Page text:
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Wireless Hacking Tools

http://www.cse.wustl.edu/~jain/cse571-07/ftp/wireless_hacking/

Wireless Hacking Tools

Author: Michael Roche mroche@wustl.edu

Abstract:

This paper is a survey of wireless attack tools focusing on 802.11 and Bluetooth. It includes attack tools for three major categories: confidentiality, integrity, and availability. Confidentiality attack tools focus on the content of the data and are best known for encryption cracking. Integrity attacks tools focus on the data in transmission and include frame insertion, man in the middle, and replay attacks. Finally, availability attack tools focus on Denial of Service (DoS) attacks.

Table of Contents

1.0 Introduction 1.1 Wireless Attack Tools 2.0 Confidentiality Attacks 2.1 Confidentiality Attack Tools 3.0 Integrity Attacks 3.1 Integrity Attack Tools 4.0 Availability Attacks 4.1 Availability Attack Tools 5.0 Bluetooth Attacks 5.1 Bluetooth Attack Tools Summary References List of Acronyms

1.0 Introduction

There are three main principles to computer network security. They are confidentiality, integrity, and availability. All three concepts are needed, to some extent, to achieve true security. Not using all three concepts in the security of the network will leave it vulnerable to attacks. Attackers strive to compromise one or more of the three main security principles. [1]

The basic definition of confidentiality is assuring that sensitive information will be kept secret and access limited to the appropriate persons. In network security, confidentiality can be achieved with data encryption. Data encryption scrambles plaintext data into unreadable cipertext data.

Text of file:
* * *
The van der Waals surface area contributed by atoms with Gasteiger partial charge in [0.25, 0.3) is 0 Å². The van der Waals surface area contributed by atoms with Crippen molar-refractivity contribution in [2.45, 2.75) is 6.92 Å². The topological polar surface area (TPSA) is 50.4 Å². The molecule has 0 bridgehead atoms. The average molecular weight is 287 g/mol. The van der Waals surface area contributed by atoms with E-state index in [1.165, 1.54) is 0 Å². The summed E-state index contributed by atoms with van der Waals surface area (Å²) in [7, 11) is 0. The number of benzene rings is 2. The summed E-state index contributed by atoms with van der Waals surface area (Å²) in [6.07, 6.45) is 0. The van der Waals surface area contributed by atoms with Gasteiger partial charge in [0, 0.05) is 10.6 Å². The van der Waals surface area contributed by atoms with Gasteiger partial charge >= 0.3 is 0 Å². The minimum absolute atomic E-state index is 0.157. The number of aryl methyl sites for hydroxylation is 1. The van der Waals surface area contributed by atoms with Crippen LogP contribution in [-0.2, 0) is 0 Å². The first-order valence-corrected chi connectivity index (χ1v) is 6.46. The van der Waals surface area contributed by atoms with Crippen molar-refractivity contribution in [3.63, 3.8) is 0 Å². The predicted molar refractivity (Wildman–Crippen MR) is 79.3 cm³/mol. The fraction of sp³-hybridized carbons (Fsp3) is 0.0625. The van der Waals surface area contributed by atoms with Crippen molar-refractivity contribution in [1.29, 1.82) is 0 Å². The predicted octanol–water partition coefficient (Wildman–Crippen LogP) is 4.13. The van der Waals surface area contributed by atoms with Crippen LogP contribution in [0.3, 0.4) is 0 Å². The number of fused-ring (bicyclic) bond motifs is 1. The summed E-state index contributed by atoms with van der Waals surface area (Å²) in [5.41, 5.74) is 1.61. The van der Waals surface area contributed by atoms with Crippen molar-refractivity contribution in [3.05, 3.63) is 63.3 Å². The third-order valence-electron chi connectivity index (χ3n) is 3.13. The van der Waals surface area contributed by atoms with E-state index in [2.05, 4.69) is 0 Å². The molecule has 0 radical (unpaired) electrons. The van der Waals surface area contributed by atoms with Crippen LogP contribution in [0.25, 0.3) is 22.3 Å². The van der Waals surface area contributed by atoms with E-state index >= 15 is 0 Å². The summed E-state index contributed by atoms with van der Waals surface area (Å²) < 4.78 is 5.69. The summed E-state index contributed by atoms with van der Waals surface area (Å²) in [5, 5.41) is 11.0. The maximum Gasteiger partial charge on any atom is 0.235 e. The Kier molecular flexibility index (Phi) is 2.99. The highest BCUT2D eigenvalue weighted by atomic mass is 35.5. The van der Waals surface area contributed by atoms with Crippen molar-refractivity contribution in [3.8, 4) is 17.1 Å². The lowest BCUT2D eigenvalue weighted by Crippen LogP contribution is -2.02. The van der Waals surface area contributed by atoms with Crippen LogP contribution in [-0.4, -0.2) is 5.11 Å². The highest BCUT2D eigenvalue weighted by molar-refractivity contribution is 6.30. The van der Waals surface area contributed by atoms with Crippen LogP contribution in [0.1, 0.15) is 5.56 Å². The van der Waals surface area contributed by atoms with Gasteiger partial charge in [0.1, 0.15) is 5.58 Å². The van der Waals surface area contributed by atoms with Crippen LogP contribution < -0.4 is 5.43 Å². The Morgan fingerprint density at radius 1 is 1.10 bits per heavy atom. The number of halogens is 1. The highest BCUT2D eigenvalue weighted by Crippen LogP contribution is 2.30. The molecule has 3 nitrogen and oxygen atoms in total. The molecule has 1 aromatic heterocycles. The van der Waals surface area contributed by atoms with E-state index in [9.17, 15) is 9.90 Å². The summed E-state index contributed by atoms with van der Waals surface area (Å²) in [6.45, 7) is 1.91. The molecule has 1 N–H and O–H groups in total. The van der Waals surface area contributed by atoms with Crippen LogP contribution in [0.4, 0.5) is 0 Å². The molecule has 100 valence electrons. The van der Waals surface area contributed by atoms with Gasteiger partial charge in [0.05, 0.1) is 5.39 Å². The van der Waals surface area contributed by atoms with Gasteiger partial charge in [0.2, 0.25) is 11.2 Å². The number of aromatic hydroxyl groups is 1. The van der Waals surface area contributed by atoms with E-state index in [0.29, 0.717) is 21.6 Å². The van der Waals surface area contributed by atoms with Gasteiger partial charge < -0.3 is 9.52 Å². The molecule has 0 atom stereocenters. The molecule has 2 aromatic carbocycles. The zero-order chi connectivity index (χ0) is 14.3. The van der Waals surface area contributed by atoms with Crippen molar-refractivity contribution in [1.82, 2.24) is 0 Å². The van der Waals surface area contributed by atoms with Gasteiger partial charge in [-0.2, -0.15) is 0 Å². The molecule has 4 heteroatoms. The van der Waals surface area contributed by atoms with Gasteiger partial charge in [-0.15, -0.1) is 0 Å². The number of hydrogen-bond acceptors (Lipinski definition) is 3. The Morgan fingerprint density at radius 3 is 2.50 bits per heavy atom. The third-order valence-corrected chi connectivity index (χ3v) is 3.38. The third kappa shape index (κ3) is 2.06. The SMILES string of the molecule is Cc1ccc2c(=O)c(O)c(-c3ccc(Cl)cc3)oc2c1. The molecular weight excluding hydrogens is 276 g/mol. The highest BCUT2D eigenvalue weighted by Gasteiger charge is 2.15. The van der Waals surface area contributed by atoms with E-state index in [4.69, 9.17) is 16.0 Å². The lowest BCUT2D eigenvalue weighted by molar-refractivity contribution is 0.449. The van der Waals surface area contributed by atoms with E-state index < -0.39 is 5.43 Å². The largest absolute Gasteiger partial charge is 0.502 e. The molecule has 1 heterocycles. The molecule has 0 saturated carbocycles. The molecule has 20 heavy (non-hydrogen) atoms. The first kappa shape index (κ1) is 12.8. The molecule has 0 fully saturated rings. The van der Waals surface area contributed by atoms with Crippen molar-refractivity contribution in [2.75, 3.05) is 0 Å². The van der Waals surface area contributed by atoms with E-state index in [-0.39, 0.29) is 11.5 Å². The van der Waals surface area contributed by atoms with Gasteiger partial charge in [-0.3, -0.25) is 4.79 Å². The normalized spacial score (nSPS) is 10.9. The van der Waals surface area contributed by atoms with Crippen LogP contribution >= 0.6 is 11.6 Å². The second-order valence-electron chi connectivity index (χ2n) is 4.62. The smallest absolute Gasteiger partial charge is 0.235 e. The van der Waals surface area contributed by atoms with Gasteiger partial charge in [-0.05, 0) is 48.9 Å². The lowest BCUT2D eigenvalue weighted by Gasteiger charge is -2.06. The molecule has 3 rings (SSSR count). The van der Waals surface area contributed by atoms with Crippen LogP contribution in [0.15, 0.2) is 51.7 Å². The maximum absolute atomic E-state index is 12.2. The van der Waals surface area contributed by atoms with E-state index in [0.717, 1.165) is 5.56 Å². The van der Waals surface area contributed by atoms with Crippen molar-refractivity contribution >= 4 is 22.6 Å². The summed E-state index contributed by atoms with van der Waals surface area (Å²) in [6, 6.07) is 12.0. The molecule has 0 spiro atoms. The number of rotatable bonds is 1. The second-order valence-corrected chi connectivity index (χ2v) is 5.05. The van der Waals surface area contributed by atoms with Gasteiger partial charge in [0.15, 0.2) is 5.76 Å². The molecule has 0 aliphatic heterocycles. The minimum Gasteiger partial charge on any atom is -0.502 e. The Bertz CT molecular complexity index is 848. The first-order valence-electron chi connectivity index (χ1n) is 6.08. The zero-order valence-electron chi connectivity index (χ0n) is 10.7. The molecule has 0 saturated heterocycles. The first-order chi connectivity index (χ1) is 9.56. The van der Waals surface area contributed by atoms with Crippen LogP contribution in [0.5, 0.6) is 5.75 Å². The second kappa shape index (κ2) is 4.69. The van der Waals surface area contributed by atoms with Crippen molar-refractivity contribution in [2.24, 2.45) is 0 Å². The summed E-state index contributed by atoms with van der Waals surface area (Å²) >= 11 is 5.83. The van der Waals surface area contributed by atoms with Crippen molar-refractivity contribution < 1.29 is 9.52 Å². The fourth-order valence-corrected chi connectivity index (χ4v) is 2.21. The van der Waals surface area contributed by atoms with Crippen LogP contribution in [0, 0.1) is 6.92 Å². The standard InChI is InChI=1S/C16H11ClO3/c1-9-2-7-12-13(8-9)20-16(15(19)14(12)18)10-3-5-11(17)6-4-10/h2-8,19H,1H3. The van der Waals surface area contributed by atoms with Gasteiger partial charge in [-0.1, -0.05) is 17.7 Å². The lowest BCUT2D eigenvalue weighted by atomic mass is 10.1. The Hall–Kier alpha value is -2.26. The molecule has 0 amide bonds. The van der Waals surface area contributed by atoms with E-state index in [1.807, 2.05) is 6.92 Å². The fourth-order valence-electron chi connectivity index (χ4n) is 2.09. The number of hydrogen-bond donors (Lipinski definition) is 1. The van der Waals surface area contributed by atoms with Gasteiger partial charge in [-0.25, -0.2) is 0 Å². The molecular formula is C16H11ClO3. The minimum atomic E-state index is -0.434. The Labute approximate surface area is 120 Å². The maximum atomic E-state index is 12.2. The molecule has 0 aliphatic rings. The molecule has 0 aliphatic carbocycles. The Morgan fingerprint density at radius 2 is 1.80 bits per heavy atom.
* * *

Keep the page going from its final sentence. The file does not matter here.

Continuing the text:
Integrity can be defined as unimpaired, complete, undivided, or unbroken. In network security this means that the message has not been tampered. No portion of the message has been removed, rearranged, or changed. The basic security measure to ensure integrity is to generate a cryptographic checksum of some sort to guarantee the message is unaltered.

Finally, availability means that data should be accessible and usable upon demand by an authorized user or process. An availability attack consists of some sort of Denial of Service (DoS) attack. A DoS attack prevents the user or device from accessing a particular service or application.

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12/19/2007 5:16 PM

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